CiphersA cipher (or cypher) comprises two or three intertwining script letters, as displayed on the right. This has been line engravedEngraving on a flat surface. The visual effect is created by reflected light. on a silver disc which is set into a kilt pin.
In the next line we illustrate a number of variations to show how the design of a cipher can be varied dependent on size and shape of the item engraved.
diameterOn the right are two ornate ciphers. The first, DG with acanthus leaf adornment, is typical of the 19th century. It is reproduced from Ian Grant's archivesThis appears in a handbook for engravers published in 1881; one of many passed down the generations and to Ian by his Master..
The second is typical of the 18th and early 19th century. It is reproduced from the impressionThis is also from Ian Grant's archivies. It was common practice then for an engraver to keep examples taken from impressions of earlier work. taken from a cipher engraved around 1820. The initials are EH. The H is in the centre with an E on the left and its mirror image on the right. The purpose would have been to create a symmetrical pattern when the letters did not naturally lend themselves to a pleasing design.
MonogramsA monogram is generally more elaborate and requires considerably more work, both in the design and the engraving. It is usually formed by combining two or more letters into a single motif. These are not in script. Traditionally, gothic lettering was used, sometimes heavily ornamented.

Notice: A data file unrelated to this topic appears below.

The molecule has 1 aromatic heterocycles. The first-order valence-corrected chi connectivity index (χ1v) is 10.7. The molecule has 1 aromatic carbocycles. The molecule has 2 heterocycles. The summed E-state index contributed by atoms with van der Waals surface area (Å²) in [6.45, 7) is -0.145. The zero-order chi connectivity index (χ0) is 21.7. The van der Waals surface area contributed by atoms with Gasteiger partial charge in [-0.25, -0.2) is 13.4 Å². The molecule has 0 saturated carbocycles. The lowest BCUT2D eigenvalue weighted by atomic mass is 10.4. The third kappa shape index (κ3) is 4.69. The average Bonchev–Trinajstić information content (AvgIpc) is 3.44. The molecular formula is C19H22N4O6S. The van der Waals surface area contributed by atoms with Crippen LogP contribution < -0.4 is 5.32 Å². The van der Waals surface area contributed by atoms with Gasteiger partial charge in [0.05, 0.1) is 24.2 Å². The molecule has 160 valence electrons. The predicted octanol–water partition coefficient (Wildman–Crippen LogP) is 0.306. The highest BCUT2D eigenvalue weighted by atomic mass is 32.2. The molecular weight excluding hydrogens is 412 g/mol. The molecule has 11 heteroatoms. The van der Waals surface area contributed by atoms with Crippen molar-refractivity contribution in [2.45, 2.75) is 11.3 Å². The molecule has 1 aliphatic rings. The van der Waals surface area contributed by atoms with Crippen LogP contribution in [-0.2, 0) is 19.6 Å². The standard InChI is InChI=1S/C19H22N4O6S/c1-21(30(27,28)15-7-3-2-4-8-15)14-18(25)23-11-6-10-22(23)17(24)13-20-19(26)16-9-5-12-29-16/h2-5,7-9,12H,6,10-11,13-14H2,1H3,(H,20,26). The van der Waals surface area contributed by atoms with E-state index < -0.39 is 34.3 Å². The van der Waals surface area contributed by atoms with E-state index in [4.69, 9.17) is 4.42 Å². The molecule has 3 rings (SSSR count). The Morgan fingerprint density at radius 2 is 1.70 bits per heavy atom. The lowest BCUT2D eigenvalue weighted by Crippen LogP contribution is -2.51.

When the monogram is designed so that the letters do not read conventionally from left to right the main letter is given prominence by its hatching or decoration. This is illustrated in the first monogram (CWJ) which is reproduced from a 19th centuryThis monogram was engraved in 1898 by the father of Ian's Master. Judging by its size (9.5 x 11.6cm - about 3.75 x 4.6") it would probably have been engraved on a silver salver. engraving.
The second example illustrates the use of mirror images. In this instance the initials (DG) are mirrored, with the D's on the inside and the G's on the outside. Space permitting, some early monogram designs in this style incorporated three initials.
Here are some more conventional monogram designs using the same initials and ornate Roman lettering. On the right is a monogram from 1864 and below are three from 1861.
And finally, a monogram design from 1864 which illustrates the use of a single letter. It is a copper plate G decorated with acanthus leaves.
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